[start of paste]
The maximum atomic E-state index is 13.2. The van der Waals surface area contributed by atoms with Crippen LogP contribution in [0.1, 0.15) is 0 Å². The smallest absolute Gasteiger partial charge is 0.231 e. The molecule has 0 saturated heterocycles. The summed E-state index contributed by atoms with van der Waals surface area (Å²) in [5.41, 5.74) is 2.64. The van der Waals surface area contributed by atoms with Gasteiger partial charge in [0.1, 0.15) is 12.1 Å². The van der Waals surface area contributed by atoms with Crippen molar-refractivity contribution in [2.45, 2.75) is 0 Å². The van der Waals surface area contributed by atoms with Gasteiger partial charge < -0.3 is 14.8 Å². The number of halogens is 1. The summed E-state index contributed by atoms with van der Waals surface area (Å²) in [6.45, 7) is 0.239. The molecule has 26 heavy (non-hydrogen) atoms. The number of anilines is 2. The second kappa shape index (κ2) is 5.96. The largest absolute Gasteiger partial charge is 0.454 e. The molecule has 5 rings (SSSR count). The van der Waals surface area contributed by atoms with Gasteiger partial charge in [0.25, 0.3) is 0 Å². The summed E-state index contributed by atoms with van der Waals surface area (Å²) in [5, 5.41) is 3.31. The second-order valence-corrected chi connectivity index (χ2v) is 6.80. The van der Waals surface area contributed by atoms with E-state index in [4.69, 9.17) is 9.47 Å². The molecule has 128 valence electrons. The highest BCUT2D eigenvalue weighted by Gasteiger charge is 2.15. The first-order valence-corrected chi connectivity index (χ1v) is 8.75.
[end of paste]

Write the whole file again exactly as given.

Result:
The maximum atomic E-state index is 13.2. The van der Waals surface area contributed by atoms with Crippen LogP contribution in [0.1, 0.15) is 0 Å². The smallest absolute Gasteiger partial charge is 0.231 e. The molecule has 0 saturated heterocycles. The summed E-state index contributed by atoms with van der Waals surface area (Å²) in [5.41, 5.74) is 2.64. The van der Waals surface area contributed by atoms with Gasteiger partial charge in [0.1, 0.15) is 12.1 Å². The van der Waals surface area contributed by atoms with Crippen molar-refractivity contribution in [2.45, 2.75) is 0 Å². The van der Waals surface area contributed by atoms with Gasteiger partial charge < -0.3 is 14.8 Å². The number of halogens is 1. The summed E-state index contributed by atoms with van der Waals surface area (Å²) in [6.45, 7) is 0.239. The molecule has 26 heavy (non-hydrogen) atoms. The number of anilines is 2. The second kappa shape index (κ2) is 5.96. The largest absolute Gasteiger partial charge is 0.454 e. The molecule has 5 rings (SSSR count). The van der Waals surface area contributed by atoms with Gasteiger partial charge in [0.25, 0.3) is 0 Å². The summed E-state index contributed by atoms with van der Waals surface area (Å²) in [5, 5.41) is 3.31. The second-order valence-corrected chi connectivity index (χ2v) is 6.80. The van der Waals surface area contributed by atoms with E-state index in [4.69, 9.17) is 9.47 Å². The molecule has 128 valence electrons. The highest BCUT2D eigenvalue weighted by Gasteiger charge is 2.15. The first-order valence-corrected chi connectivity index (χ1v) is 8.75.